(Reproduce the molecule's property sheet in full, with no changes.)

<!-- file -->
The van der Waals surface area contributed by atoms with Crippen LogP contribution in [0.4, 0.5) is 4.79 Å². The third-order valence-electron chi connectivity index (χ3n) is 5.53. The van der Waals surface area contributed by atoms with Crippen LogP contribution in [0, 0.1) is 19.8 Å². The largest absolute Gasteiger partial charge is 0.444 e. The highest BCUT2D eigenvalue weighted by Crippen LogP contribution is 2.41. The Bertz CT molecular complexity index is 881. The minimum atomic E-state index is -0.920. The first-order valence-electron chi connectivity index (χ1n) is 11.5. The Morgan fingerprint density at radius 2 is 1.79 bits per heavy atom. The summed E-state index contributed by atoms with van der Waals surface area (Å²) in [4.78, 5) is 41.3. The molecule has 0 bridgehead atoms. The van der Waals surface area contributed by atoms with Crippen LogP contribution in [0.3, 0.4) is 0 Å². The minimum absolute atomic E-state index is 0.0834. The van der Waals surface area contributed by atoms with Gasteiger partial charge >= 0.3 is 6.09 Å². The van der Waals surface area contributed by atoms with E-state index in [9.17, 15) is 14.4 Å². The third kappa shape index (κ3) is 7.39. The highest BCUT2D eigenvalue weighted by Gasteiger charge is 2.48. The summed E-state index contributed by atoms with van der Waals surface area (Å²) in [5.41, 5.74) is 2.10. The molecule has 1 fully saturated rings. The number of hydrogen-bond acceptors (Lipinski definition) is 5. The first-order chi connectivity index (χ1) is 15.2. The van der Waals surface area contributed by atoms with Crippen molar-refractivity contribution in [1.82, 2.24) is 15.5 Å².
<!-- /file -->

The van der Waals surface area contributed by atoms with Crippen LogP contribution in [0.4, 0.5) is 4.79 Å². The third-order valence-electron chi connectivity index (χ3n) is 5.53. The van der Waals surface area contributed by atoms with Crippen LogP contribution in [0, 0.1) is 19.8 Å². The largest absolute Gasteiger partial charge is 0.444 e. The highest BCUT2D eigenvalue weighted by Crippen LogP contribution is 2.41. The Bertz CT molecular complexity index is 881. The minimum atomic E-state index is -0.920. The first-order valence-electron chi connectivity index (χ1n) is 11.5. The Morgan fingerprint density at radius 2 is 1.79 bits per heavy atom. The summed E-state index contributed by atoms with van der Waals surface area (Å²) in [4.78, 5) is 41.3. The molecule has 0 bridgehead atoms. The van der Waals surface area contributed by atoms with Crippen LogP contribution in [0.3, 0.4) is 0 Å². The minimum absolute atomic E-state index is 0.0834. The van der Waals surface area contributed by atoms with Gasteiger partial charge >= 0.3 is 6.09 Å². The van der Waals surface area contributed by atoms with E-state index in [9.17, 15) is 14.4 Å². The third kappa shape index (κ3) is 7.39. The highest BCUT2D eigenvalue weighted by Gasteiger charge is 2.48. The summed E-state index contributed by atoms with van der Waals surface area (Å²) in [5.41, 5.74) is 2.10. The molecule has 1 fully saturated rings. The number of hydrogen-bond acceptors (Lipinski definition) is 5. The first-order chi connectivity index (χ1) is 15.2. The van der Waals surface area contributed by atoms with Crippen molar-refractivity contribution in [1.82, 2.24) is 15.5 Å².